On June 27, 2023, a new federal law expanding the rights of pregnant (and postpartum) workers went into effect nationally. The Pregnant Workers Fairness Act (“PWFA”) provides several new rights and protections for pregnant workers and imposes new obligations on employers. The Act applies only to accommodations, and does not replace federal, state, or local laws that provide greater protections to workers affected by pregnancy, childbirth, or related medical conditions.
The PWFA applies only to “covered employers” which is defined as private and public sector employers with at least 15 employees, Congress, Federal agencies, employment agencies, and labor organizations. The Act requires such employers to provide “reasonable accommodations” to a worker’s known limitations related to pregnancy, childbirth, or related medical conditions.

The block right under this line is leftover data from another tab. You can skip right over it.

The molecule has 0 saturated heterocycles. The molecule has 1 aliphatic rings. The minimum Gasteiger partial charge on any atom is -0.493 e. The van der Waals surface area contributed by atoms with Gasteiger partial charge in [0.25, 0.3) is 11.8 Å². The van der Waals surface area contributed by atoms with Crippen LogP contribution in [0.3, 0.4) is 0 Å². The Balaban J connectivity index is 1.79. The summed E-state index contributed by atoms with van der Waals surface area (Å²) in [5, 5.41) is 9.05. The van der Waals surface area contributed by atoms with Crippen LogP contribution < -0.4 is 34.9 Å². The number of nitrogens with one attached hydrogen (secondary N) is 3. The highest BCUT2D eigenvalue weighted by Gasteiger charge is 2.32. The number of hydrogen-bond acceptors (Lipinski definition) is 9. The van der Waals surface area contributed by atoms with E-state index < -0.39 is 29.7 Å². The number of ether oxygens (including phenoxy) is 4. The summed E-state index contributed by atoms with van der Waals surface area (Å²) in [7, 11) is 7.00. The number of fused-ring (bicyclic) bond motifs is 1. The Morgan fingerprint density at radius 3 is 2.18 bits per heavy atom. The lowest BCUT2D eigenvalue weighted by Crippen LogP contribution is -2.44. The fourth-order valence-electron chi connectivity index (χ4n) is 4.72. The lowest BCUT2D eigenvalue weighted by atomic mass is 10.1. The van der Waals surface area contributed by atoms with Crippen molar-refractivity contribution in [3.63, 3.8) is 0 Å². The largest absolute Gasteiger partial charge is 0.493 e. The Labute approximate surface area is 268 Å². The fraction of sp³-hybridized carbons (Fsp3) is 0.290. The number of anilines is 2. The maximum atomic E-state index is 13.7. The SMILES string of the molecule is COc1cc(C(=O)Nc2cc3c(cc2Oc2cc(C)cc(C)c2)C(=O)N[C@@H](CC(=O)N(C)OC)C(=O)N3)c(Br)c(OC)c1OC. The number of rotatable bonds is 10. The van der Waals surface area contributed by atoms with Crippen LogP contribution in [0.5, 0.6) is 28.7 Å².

“Reasonable accommodations” are changes to the work environment or the way things are usually done at work. Some examples of reasonable accommodations for pregnant workers include:
- the ability to sit or drink water;
- receive closer parking;
- have flexible hours;
- receive appropriately sized uniforms and safety apparel;
- receive additional break time to use the bathroom, eat, and rest; and
- take leave or time off to recover from childbirth; and be excused from strenuous activities and/or activities that involve exposure to compounds not safe for pregnancy.
Employers are required to provide reasonable accommodations unless they would cause an “undue hardship” on the employer’s operations. An “undue hardship” is significant difficulty or expense for the employer.
New Jersey employers are governed by a host of complex anti-discrimination laws, and it can be difficult to understand what you are obligated to do. Whether you are a New Jersey employer or a pregnant worker, Hagner & Zohlman, LLC can help you understand your rights and responsibilities when it comes to reasonable accommodations. Hagner & Zohlman, LLC represents clients on both sides of this issue. If you are a business being sued by an employee, or you are a worker whose rights have been violated, contact us for help.